Concern: Note also that in many scenarios the digital contract should be protecting the interests of the recipient, not just the new investors. For example, the recipient may also be invested in the outcome and may also be at great risk. The capacity of the current design to be effectively blocked over time (tranche never appears) is a huge risk for the recipient, who may manage their business under the expectation of timely funds release. Therefore I would suggest that some form of recovery scenario should be possible whereby a third party (eg. a set of three paid dispute arbitrators) can be appointed and gifted with keys to enable partial or complete control of funds in the event that it is required. While this goes against the “freedom loving crypto paradise” meme, it is very much a “real world businesses would prefer it” kind of reality.

Counter-proposal: Add a percentage of funds (usually 100%) that can be released or controlled by the agreement of multiple arbitrators (n of m) in the event that their involvement is triggered either by the investors or the recipient. Note that the arbitrators should be actual real world legal arbitrators with reputations to uphold and there should be an enforced arbitration period (eg. 7 days), with non-participating arbitrators increasing the arbitration period by a small factor, and a minimum number of participating arbitrators, so as to avoid “appoint thousands of arbitrators and fail to garner participation” issues or “kill the arbitrators to affect the outcome” type attacks. If arbitrators totally fail to check in (or lose their keys), funds could also be auto-released somewhere (eg. to a charity).


Concern: Another major means of structuring investments in order to influence the behavior of recipients is convertible debt. Convertible debt is basically a loan with the regular strings attached (interest payments, compounding, etc.) but also clauses allowing the loan to be converted to equity in the recipient’s organization under certain conditions. For example, this may auto-trigger if payments fail to be made, allowing the investor to obtain a large percentage of the recipient organization at a discount rate. It may also normally be subject to buyback (recipient can purchase away these rights by paying back the loan) or other specific clauses (if company goes public, rights to convert to equity at a preferable rate are guaranteed).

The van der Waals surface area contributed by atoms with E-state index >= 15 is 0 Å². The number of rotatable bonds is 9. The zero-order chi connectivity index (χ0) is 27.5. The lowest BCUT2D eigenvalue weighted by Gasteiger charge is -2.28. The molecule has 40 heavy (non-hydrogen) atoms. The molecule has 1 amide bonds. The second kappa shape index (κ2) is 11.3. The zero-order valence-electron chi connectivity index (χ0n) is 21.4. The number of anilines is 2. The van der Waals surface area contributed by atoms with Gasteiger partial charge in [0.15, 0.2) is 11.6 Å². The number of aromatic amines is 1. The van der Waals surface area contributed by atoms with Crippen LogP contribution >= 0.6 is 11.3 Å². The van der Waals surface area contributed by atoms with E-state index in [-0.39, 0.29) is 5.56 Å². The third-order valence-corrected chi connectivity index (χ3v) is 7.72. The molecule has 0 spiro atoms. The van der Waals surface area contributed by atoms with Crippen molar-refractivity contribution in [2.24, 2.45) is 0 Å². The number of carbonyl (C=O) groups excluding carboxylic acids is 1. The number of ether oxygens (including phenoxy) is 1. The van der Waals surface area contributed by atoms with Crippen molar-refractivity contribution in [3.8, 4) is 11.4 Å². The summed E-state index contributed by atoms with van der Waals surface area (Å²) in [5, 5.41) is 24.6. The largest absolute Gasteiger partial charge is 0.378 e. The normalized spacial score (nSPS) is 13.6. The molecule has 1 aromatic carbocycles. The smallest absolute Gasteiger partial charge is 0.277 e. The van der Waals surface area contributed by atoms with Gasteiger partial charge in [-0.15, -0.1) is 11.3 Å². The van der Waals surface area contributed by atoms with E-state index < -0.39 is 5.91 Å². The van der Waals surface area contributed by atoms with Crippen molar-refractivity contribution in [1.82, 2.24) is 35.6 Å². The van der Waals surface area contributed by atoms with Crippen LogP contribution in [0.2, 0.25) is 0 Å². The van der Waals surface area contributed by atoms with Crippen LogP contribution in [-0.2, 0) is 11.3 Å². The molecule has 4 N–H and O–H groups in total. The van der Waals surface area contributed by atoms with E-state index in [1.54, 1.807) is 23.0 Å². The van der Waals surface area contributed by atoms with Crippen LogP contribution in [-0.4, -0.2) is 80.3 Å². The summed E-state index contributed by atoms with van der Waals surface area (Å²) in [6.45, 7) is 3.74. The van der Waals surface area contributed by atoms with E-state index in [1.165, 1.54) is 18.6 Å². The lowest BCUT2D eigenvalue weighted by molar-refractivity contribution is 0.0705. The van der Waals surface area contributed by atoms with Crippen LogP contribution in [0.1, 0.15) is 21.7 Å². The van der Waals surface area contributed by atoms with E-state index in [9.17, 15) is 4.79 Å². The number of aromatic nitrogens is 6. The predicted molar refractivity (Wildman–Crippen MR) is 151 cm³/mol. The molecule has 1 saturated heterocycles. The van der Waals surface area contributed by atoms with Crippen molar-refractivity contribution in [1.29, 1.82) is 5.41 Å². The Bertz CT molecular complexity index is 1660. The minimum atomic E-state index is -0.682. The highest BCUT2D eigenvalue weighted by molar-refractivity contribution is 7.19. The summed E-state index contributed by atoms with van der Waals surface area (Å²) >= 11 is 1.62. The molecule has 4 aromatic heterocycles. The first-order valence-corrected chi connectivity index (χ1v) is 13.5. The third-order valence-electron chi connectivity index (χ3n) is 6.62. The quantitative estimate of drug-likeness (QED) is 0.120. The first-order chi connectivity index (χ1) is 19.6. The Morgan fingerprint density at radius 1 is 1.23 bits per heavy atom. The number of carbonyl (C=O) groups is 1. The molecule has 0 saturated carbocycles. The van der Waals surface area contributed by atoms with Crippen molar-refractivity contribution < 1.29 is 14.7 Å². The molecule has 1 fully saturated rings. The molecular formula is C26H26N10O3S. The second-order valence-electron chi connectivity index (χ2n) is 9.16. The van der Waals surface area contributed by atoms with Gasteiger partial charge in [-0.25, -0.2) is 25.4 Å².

Counter-proposal: None. Unsure whether such a structure could fly in ETH-land.


Concern: In our real world business case projected expenses need to be denominated in fiat currencies. However, we do not necessarily want to do an uncapped ICO-style raise and take heaps more money than we need for a fixed supply of tokens, rather do a capped raise. The issue with a capped raise is that by the time the expenses roll around (projected tranches) ETH’s value may have moved significantly.

Counter-proposal: Allow the entity raising funds to embed some sort of plan, exchange rate projection, or other information (arbitrary document checksum and magnet URL?) with the raise in order to explain the assumptions around which the project is based. Therefore, if the fiat economy goes off a cliff (ha!) or exchange rates vary tremendously (quite frequent swings of up to 30% even amongst major currencies are the norm) then all parties are clear on how this will be mitigated or otherwise impact execution. Failing this, some set of one or more ‘fail to arbitration’ or ‘fail to re-raise event’ options could be hardcoded as options with specific terms that investors agree to up front.


Concern: Nobody works for free, and the auditor option (cynically “fetch a grown up” button), when pressed, needs to grab someone with enough ‘skin in the game’ (reputationally and legally) that they are adequately disincentivized from malpractice. This costs money.

Counter-proposal: Tranche release or fund lifetime should have the capacity to include staged arbitration payments. Most lawyers and arbitrators will want to put in work up front (client due dilligence) so will require up-front payment. Ongoing payment (tap-style) would be ideal as a sort of annual drip for them, to keep them breathing. Finally, a per-incident payment (eg. serious arbitration case requiring actual research and time investment, suddenly activated mid-holidays with a 7-day limit) should be reasonably enough compensated as to make it worth their while to do a good job. Larger firms will have people not on holiday, and will cost more. You get what you pay for, to a certain extent.